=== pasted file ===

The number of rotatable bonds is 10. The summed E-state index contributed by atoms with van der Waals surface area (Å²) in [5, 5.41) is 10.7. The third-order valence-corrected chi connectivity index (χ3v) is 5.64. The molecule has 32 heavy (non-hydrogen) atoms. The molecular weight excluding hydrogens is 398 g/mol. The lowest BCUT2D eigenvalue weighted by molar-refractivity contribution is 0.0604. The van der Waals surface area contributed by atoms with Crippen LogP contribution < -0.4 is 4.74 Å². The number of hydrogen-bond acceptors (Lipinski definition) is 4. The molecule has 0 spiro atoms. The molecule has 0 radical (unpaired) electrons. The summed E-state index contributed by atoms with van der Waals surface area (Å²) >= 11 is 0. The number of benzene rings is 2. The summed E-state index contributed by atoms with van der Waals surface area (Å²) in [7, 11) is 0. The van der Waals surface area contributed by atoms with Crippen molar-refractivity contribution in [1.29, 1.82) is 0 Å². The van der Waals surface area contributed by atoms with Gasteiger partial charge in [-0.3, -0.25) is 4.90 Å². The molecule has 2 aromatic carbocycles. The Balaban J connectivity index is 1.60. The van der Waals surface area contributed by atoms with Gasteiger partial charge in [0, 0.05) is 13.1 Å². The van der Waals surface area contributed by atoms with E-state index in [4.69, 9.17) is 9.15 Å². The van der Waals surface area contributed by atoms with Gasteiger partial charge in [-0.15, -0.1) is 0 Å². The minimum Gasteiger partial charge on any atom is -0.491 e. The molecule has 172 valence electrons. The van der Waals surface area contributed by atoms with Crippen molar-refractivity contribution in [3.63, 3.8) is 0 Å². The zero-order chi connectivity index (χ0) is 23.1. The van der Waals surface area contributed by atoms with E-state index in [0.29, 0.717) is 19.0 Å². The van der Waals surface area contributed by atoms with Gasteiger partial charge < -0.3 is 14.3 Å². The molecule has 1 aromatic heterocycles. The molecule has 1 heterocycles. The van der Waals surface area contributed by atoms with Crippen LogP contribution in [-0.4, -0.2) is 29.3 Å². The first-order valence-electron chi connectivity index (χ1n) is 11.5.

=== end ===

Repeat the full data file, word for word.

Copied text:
The number of rotatable bonds is 10. The summed E-state index contributed by atoms with van der Waals surface area (Å²) in [5, 5.41) is 10.7. The third-order valence-corrected chi connectivity index (χ3v) is 5.64. The molecule has 32 heavy (non-hydrogen) atoms. The molecular weight excluding hydrogens is 398 g/mol. The lowest BCUT2D eigenvalue weighted by molar-refractivity contribution is 0.0604. The van der Waals surface area contributed by atoms with Crippen LogP contribution < -0.4 is 4.74 Å². The number of hydrogen-bond acceptors (Lipinski definition) is 4. The molecule has 0 spiro atoms. The molecule has 0 radical (unpaired) electrons. The summed E-state index contributed by atoms with van der Waals surface area (Å²) >= 11 is 0. The number of benzene rings is 2. The summed E-state index contributed by atoms with van der Waals surface area (Å²) in [7, 11) is 0. The van der Waals surface area contributed by atoms with Crippen molar-refractivity contribution in [1.29, 1.82) is 0 Å². The van der Waals surface area contributed by atoms with Gasteiger partial charge in [-0.3, -0.25) is 4.90 Å². The molecule has 2 aromatic carbocycles. The Balaban J connectivity index is 1.60. The van der Waals surface area contributed by atoms with Gasteiger partial charge in [0, 0.05) is 13.1 Å². The van der Waals surface area contributed by atoms with E-state index in [4.69, 9.17) is 9.15 Å². The van der Waals surface area contributed by atoms with Gasteiger partial charge in [-0.15, -0.1) is 0 Å². The minimum Gasteiger partial charge on any atom is -0.491 e. The molecule has 172 valence electrons. The van der Waals surface area contributed by atoms with Crippen molar-refractivity contribution in [3.63, 3.8) is 0 Å². The zero-order chi connectivity index (χ0) is 23.1. The van der Waals surface area contributed by atoms with E-state index in [0.29, 0.717) is 19.0 Å². The van der Waals surface area contributed by atoms with Gasteiger partial charge < -0.3 is 14.3 Å². The molecule has 1 aromatic heterocycles. The molecule has 1 heterocycles. The van der Waals surface area contributed by atoms with Crippen LogP contribution in [-0.4, -0.2) is 29.3 Å². The first-order valence-electron chi connectivity index (χ1n) is 11.5.